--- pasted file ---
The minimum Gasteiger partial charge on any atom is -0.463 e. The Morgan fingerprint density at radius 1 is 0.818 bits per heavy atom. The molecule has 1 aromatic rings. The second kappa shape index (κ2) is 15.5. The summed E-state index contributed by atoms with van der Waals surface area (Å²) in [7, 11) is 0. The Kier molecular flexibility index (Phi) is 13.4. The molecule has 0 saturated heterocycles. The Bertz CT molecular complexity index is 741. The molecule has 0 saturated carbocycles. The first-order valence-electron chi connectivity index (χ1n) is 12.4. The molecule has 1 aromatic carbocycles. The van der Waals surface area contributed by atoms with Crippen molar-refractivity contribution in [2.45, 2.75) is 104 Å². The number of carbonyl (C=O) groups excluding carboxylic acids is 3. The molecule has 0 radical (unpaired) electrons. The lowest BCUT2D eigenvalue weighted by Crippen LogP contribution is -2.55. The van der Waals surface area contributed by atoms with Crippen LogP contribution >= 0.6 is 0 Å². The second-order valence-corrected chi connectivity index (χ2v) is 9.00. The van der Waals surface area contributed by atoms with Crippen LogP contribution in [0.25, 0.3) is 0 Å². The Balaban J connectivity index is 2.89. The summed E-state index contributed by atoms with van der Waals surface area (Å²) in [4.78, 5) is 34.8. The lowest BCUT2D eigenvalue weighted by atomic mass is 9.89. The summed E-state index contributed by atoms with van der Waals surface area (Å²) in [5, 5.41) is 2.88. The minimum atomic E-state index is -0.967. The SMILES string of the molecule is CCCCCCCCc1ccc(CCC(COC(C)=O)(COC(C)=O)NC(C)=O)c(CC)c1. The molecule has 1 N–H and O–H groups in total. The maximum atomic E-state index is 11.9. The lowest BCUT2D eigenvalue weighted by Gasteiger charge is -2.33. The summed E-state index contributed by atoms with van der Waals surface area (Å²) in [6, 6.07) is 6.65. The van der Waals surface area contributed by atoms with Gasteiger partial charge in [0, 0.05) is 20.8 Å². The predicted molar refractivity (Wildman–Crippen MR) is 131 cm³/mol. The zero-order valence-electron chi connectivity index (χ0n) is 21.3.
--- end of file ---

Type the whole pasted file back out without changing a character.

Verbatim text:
The minimum Gasteiger partial charge on any atom is -0.463 e. The Morgan fingerprint density at radius 1 is 0.818 bits per heavy atom. The molecule has 1 aromatic rings. The second kappa shape index (κ2) is 15.5. The summed E-state index contributed by atoms with van der Waals surface area (Å²) in [7, 11) is 0. The Kier molecular flexibility index (Phi) is 13.4. The molecule has 0 saturated heterocycles. The Bertz CT molecular complexity index is 741. The molecule has 0 saturated carbocycles. The first-order valence-electron chi connectivity index (χ1n) is 12.4. The molecule has 1 aromatic carbocycles. The van der Waals surface area contributed by atoms with Crippen molar-refractivity contribution in [2.45, 2.75) is 104 Å². The number of carbonyl (C=O) groups excluding carboxylic acids is 3. The molecule has 0 radical (unpaired) electrons. The lowest BCUT2D eigenvalue weighted by Crippen LogP contribution is -2.55. The van der Waals surface area contributed by atoms with Crippen LogP contribution >= 0.6 is 0 Å². The second-order valence-corrected chi connectivity index (χ2v) is 9.00. The van der Waals surface area contributed by atoms with Crippen LogP contribution in [0.25, 0.3) is 0 Å². The Balaban J connectivity index is 2.89. The summed E-state index contributed by atoms with van der Waals surface area (Å²) in [4.78, 5) is 34.8. The lowest BCUT2D eigenvalue weighted by atomic mass is 9.89. The summed E-state index contributed by atoms with van der Waals surface area (Å²) in [5, 5.41) is 2.88. The minimum atomic E-state index is -0.967. The SMILES string of the molecule is CCCCCCCCc1ccc(CCC(COC(C)=O)(COC(C)=O)NC(C)=O)c(CC)c1. The molecule has 1 N–H and O–H groups in total. The maximum atomic E-state index is 11.9. The lowest BCUT2D eigenvalue weighted by Gasteiger charge is -2.33. The summed E-state index contributed by atoms with van der Waals surface area (Å²) in [6, 6.07) is 6.65. The van der Waals surface area contributed by atoms with Gasteiger partial charge in [0, 0.05) is 20.8 Å². The predicted molar refractivity (Wildman–Crippen MR) is 131 cm³/mol. The zero-order valence-electron chi connectivity index (χ0n) is 21.3.